U.S. Rep. Nancy Pelosi and a coalition of congressional Democrats have arrived to Cuba in an effort to help improve U.S. and Cuba's diplomatic relations.

"This delegation travels to Cuba in friendship and to build upon the announcement of U.S. normalization of relations and other initiatives announced by President Obama," Pelosi said in a statement released by her office on Tuesday.

Pelosi's trip to Cuba comes after Roberta Jacobson, the assistant secretary of state for Western Hemisphere affairs, became the first highest-ranking U.S. government official to visit Cuba since President Jimmy Carter was in office.

"This delegation will work to advance the U.S.-Cuba relationship and build on the work done by many in the Congress over the years, especially with respect to agriculture and trade," the statement from Pelosi's office continued.

The Democratic delegation is scheduled to meet with Cuban government officials, Cuba's Catholic Cardinal Jaime Ortega and local community leaders.

Pelosi's Democratic delegation includes Rep. Eliot Engel of New York, the senior Democrat on the House Foreign Affairs Committee; Rep. Rosa DeLauro of Connecticut, the senior Democrat on the House Agriculture Appropriations Subcommittee; Rep. Collin Peterson of Minnesota, the senior Democrat on the House Agriculture Committee; and Rep. Jim McGovern of Massachusetts, the co-chair of Tom Lantos Human Rights Commission.

The trip comes as a bipartisan Senate legislation was drafted to lift the Cuba trade embargo. Known as the Freedom to Export to Cuba Act, the bill is co-sponsored by Sen. Amy Klobuchar, D-Minn.; Sen. Dick Durbin, D-Ill.; Sen. Mike Enzi, R-Wyo.; Sen. Jeff Flake, R-Ariz.; Sen. Debbie Stabenow, D-Mich.; and Sen. Patrick Leahy, D-Vt. According to a statement from Klobuchar's office, the bill would eliminate legal barriers for Americans to conduct business in Cuba and allow the Cuban population greater access to U.S. goods.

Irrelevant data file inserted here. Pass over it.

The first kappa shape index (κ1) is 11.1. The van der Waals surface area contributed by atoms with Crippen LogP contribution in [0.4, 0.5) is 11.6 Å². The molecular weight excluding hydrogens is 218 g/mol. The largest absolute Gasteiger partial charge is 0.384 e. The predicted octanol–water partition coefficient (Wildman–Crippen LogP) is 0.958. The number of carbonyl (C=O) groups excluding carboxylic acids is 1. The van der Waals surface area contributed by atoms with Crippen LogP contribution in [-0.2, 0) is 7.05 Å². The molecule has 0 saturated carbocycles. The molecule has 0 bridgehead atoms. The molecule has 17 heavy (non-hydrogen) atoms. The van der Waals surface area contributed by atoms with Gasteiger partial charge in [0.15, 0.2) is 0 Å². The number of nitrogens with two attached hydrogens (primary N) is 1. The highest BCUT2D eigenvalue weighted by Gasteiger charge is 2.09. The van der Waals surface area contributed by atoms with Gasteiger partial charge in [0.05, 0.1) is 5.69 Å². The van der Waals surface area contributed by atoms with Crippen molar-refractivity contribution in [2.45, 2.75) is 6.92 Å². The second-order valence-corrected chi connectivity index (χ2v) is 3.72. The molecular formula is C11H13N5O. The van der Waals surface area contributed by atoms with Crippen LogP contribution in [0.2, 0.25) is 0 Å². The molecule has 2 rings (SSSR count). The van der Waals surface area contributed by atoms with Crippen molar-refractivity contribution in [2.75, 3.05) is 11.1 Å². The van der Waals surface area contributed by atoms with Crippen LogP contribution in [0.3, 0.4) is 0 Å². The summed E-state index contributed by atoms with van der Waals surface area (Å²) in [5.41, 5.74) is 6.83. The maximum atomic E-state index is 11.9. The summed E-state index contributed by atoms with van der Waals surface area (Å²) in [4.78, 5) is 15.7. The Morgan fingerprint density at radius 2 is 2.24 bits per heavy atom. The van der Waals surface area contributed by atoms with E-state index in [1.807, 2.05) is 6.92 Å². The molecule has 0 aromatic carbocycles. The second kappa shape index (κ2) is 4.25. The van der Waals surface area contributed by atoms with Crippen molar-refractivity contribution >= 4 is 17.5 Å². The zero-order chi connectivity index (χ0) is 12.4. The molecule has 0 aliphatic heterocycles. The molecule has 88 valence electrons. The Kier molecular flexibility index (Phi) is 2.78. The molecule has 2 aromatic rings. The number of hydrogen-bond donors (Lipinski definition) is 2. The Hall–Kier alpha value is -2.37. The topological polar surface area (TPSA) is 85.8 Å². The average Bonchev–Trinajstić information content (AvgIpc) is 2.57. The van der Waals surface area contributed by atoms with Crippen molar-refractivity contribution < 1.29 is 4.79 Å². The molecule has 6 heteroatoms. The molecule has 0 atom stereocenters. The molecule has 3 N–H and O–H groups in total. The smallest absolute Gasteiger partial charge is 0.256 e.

"It's time to the turn the page on our Cuba policy," said Klobuchar. "Fifty years of the embargo have not secured our interests in Cuba and have disadvantaged American businesses by restricting commerce with a market of 11 million people just 90 miles from our shores. There are many issues in our relationship with Cuba that must be addressed, but this legislation to lift the embargo will begin to open up new opportunities for American companies, boost job creation and exports, and help improve the quality of life for the Cuban people."

President Barack Obama and Cuba President Raul Castro announced plans to normalize diplomatic relations between the two countries on Dec. 17, 2014. Since the announcement, Pelosi has support the Obama administration's efforts for diplomacy with Cuba.

In a statement following Obama's announcement, Pelosi said, "After more than 50 years, it is clear that policy of isolating Cuba is serving neither the interests of the American people nor the democratic aspirations of the Cubans. We must acknowledge our policy towards Cuba is a relic of a bygone era that weakens our leadership in the Americas and has not advanced freedom and prosperity in Cuba."

As Latin Post reported, Castro has said the ongoing normalizing relations will be "meaningless" if the U.S. interferes in Cuban affairs and wants the return of Guantanamo Bay. Former Cuban leader Fidel Castro disclosed he had no involvement with the diplomatic relations. The former leader said he still does not trust U.S. policy but is not against a "pacific solution" between the two countries.

Pelosi is expected to hold a press conference from the U.S. Interests Section in Havana.


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